Municipal Odds & Ends
Eighteen states have incorporated villages, ranging from Texas’s 1,194 to New Jersey’s one (figures as of 1994).
The first special act allowing for the creation of a village, Middlebury Borough, is in the session laws of 1816.
The first general act allowing for the creation of villages is in the 1819 session laws.
Villages were given taxing authority by Act 37 of 1857.
The ability to bond for municipal improvements may have been a key factor in the creation of municipalities with special charters. In 1917 (Act 105) all municipalities were granted a general bonding authority to fund public improvements, provided two-thirds of the voters at a duly called meeting approved.
Passage of Act 105 significantly slowed the movement for special municipal charters. Of the fifty incorporated villages still in existence in 1986, only three were created after 1917 (Jericho, North Westminster, and Perkinsville; eight of the villages in existence in 1986 have subsequently merged back into their parent town). Three of Vermont’s current nine cities were formed after 1917 (Newport, Winooski and South Burlington). In contrast, twenty incorporated villages were created between 1901 and 1910 and four cities were created between 1893 and 1897.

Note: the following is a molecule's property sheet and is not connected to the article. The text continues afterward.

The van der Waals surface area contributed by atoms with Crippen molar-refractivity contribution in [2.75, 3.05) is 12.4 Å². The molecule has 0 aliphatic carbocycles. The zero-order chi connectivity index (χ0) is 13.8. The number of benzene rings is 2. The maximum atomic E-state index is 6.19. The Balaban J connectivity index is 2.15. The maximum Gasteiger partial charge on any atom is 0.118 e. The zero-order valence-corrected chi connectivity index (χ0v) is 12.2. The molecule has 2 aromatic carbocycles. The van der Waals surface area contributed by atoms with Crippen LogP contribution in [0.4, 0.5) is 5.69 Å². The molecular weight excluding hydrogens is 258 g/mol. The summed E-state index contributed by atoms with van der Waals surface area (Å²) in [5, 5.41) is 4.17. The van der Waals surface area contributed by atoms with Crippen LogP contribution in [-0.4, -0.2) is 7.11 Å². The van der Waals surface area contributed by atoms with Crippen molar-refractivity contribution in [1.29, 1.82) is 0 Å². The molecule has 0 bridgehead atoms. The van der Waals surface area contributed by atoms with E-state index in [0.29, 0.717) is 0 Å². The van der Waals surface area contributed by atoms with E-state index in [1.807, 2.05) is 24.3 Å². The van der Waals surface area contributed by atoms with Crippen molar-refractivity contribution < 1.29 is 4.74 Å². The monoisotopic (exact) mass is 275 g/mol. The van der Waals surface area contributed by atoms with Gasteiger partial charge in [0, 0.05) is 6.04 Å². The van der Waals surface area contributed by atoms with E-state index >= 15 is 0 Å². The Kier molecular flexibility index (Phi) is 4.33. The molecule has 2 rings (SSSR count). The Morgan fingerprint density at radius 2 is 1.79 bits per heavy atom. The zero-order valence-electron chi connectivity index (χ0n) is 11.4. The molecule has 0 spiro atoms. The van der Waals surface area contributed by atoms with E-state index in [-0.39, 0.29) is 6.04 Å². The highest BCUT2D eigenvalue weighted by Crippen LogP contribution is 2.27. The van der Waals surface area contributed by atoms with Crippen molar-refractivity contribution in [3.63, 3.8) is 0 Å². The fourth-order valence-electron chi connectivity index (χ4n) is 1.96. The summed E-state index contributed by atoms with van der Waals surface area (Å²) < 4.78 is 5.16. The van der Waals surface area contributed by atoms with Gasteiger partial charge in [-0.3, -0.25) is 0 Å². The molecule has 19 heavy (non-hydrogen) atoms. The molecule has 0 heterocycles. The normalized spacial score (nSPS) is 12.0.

The last incorporated village created by special act was Essex Center within the Town of Essex (Act 302, 1949). The village merged back into the town of Essex in 1977 (Municipal Act #2, 1977).
Of Vermont’s current nine cities, three are in a contiguous line within Chittenden County (South Burlington, Burlington, and Winooski). These are the only contiguous cities in Vermont.
Though social, political and economic factors influence the creation of villages and cities, economic factors may be key. Barry Salussolia in “The City of Burlington and Municipal Incorporation in Vermont,” Vermont History, Vol. 54, pp. 5-19, speculates that Vermont’s cities have been “plagued” by “duplication of governments, services, and schools, and inadequate tax structures, mandating ever higher tax rates.” He contrasted Burlington, which encompassed 8.5 square miles and thus room for growth, with Winooski, which encompasses 1.2 square miles. Once industry, notably the woolen mills, located elsewhere, Winooski’s tax base suffered, while room for growth was limited.